Rigelsford also makes good use of Peri, including an early scene in which the Doctor berates her using liquid nitrogen to freeze the TARDIS swimming pool to make ice cubes; it’s nice reminder that travelling with the Doctor can be, despite the danger, fun, and the implication that she and Erimem have become drinking buddies is rather nice. This is also the spiky, more independent Peri that Big Finish have been slowly crafting, such as when, to her indignation, Peri is mistaken for the Doctor’s secretary. She’s brave and resourceful, especially in Episodes Three and Four, when she determines to save the possessed Erimem and angrily tells the Doctor, “This is me talking now, and I’m going to get her away from there!” The Doctor exploits this to use her as a distraction (he tells General Bruce, “Promise me you’ll never repeat this analogy to her General, but in strict hunting terms I’m using Peri as bait”) but Peri proves successful anyway, using her sessions teaching Erimem to read to get through to her and trigger a memory. When the Doctor is confronting the Old Ones, Peri takes charge of Bruce and Matthews, and warns them “You can’t even rationalize how dangerous this situation is, so don’t even try!” but adds, “We are the only chance we have, don’t forget it!” Overall, she’s extremely useful here, rather than being a perpetual moaner who always needs rescuing, and this is demonstrated well when she shows that she has the brains to realize that cold traps the Old Ones, and uses liquid nitrogen from the TARDIS to attack the cloud.
Despite focusing on the companions, Rigelsford also captures the Fifth Doctor extremely well. Whilst Doctor Who writers often use a British Empire setting to question the ethics of colonialism (and often to great effect), Rigelsford refreshingly exploits the “Spirit of adventure” also associated with the era, and this fits the Doctor like a glove, as he travels to Tibet to take part in a cricket match between rival groups of explorers. The Doctor bluffs his way into Bruce’s confidence by quoting his work and notes, “I used to quote a lot in a past life” and says that it’s a useful trick. We also get to see him at his most proactive when the cloud kidnaps Erimem; despite Davey’s attempts to trick Erimem, the Doctor of course doesn’t really assume that Erimem is dead, but sets out to find the cloud’s base and takes a plaster cast of one of the prints it left. Peter Davison is on fine form again, yet again gets to play an ersatz Doctor, firstly during Erimem’s dream sequence in Episode Two, and again in Episode Three when the fake Doctor visits Peri. This later scene is impressively subtle; the “Doctor” only gradually reveals itself as it tries to break Peri’s faith in the Doctor by showing the Doctor doubting and worrying that Erimem is already dead. The ersatz Doctor also gets the wittiest line in the story, as it says to Peri, “I take it you can’t sleep either.” She replies, “How did you guess?” prompting the magnificent response, “Well, you’re reading a textbook on the basics of agriculture and industry.”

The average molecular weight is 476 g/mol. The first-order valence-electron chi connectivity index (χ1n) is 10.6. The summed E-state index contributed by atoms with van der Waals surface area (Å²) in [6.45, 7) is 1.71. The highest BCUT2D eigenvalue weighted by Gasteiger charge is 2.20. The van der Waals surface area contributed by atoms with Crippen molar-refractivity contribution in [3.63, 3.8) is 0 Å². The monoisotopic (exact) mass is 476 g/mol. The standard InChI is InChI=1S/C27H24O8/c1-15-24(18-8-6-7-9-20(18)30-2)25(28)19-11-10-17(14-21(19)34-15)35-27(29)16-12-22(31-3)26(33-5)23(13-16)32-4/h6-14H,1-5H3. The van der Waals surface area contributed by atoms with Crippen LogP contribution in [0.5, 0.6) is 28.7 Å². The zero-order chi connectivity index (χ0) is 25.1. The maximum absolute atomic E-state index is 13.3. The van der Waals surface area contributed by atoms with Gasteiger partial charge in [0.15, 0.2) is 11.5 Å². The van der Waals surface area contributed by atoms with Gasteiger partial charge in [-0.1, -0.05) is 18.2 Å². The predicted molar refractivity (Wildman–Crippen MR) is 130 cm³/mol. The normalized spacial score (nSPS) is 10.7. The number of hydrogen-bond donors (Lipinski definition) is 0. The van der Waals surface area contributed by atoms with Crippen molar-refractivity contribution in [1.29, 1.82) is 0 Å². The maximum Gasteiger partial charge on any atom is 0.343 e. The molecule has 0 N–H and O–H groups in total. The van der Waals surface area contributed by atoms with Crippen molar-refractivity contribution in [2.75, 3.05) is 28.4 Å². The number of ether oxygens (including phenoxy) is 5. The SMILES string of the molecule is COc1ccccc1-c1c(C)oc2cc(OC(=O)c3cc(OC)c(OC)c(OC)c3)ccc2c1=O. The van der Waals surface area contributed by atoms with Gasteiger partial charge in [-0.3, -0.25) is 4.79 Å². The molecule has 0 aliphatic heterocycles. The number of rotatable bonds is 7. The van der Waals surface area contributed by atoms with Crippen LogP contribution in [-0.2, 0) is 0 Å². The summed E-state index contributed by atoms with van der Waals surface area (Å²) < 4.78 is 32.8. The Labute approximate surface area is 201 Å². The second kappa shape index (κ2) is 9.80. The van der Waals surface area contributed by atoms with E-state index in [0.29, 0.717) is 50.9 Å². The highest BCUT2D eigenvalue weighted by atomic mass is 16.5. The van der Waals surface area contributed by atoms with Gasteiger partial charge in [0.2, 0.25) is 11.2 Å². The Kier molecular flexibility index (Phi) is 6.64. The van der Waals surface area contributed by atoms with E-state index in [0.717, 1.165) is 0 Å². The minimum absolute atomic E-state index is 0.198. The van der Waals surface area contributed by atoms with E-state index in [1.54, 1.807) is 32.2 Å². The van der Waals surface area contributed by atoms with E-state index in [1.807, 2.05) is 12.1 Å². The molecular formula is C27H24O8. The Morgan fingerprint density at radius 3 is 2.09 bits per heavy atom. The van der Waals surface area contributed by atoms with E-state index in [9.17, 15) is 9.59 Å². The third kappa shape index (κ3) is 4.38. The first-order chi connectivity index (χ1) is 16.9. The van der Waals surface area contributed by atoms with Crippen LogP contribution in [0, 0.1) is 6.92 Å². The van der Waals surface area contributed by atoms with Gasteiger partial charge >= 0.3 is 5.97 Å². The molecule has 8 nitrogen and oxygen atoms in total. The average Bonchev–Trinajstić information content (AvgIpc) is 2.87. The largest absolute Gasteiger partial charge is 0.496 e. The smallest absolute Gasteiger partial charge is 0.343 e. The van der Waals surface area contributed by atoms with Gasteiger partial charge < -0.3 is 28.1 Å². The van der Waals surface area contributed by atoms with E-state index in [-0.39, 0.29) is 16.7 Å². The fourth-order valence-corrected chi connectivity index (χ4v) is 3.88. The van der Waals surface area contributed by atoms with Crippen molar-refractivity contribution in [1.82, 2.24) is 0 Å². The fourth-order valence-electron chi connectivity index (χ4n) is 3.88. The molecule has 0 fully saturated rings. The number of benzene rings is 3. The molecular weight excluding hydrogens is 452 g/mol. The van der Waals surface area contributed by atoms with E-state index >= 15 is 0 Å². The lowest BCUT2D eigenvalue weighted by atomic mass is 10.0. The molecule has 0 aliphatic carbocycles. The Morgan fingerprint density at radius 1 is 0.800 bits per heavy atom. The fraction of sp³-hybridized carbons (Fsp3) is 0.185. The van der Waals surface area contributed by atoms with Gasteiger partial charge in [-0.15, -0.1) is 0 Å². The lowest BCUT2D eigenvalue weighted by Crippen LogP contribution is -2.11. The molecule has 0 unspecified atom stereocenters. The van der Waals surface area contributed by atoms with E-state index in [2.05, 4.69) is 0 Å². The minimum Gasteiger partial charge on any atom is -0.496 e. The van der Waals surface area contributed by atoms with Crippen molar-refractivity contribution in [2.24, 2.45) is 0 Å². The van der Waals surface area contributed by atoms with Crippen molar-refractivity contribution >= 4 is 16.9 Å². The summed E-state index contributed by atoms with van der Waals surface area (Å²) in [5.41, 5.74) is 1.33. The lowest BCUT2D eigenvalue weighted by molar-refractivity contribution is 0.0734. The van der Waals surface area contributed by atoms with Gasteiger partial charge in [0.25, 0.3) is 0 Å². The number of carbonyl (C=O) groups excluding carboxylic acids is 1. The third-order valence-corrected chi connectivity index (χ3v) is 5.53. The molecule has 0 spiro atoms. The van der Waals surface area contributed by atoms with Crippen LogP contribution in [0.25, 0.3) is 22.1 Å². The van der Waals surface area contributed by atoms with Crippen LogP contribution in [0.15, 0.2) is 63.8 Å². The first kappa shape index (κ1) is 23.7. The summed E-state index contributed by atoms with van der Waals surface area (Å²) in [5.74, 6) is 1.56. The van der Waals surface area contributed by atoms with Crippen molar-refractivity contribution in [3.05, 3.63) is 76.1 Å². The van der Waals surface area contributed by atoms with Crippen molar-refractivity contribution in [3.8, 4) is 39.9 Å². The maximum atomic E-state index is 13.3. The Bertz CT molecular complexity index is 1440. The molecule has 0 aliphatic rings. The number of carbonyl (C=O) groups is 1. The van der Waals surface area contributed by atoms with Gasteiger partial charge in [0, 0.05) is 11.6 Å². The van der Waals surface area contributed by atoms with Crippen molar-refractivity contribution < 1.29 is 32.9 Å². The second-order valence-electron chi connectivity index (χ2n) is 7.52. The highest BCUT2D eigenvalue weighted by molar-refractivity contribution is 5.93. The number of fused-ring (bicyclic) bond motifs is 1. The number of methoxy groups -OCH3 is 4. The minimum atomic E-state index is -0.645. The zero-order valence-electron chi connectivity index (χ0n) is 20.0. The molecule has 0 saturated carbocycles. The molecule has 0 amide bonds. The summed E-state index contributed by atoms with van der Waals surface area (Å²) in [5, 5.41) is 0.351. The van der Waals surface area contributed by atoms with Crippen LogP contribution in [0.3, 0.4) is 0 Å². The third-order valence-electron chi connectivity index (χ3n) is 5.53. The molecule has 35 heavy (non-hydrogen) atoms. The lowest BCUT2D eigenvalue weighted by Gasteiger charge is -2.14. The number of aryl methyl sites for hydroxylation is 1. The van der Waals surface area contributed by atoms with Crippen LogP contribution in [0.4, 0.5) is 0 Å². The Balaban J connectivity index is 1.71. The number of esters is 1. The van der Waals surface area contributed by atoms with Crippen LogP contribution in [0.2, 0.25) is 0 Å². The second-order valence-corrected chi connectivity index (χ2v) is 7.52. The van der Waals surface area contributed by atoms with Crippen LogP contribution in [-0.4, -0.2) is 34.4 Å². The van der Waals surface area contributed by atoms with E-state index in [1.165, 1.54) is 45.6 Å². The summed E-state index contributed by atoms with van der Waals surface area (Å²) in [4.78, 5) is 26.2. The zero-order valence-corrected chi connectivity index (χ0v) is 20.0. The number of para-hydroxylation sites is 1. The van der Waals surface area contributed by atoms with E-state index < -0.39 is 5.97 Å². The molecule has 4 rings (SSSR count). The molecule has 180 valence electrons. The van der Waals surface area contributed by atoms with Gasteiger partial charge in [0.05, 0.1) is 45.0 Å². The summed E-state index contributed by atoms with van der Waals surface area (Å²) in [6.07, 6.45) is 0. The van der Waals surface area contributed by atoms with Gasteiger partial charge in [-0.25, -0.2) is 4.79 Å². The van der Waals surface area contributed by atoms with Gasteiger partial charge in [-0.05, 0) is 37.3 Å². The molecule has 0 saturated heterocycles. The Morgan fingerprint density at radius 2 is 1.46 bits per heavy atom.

Rigelsford’s supporting characters work very well too, and an extremely fine cast aids him. Alan Cox’s long-suffering Matthews is very cynical about General Bruce and tells Peri that he’s no war hero, whatever stories he may tell, just a boorish old eccentric relic whose shelf life is almost up. But despite this early sign of discontent with his role as Bruce’s biographer, Matthews gains respect for him and also brings out the best in the General, especially during the great scene in Episode Three where he tells him that he can succeed in leading the expedition, insisting, “There’s a matter of restoring honour here, not only towards the expedition, but towards yourself.” And indeed, Sylvester Morand’s hoary, likeable Bruce does get to show off his heroism. He’s a noble old bugger, worried about the civilians and despite his initial dismissal of Matthews, clearly values his role, and asks, “Please make my last words heroic.” Matthews swears, “You have my word” and towards the end their newfound mutual respect is summarized in a splendid scene in which Bruce rather touchingly, passes over the honour of blowing up the pyramid and lets Matthews do it instead, so that he has something to write about. Mention must also be made of Edward de Souza, returning to Doctor Who for the first time since he played Marc Cory in ‘Mission to the Unknown’, whose voice drips with urbane menace as he plays Lord Davey.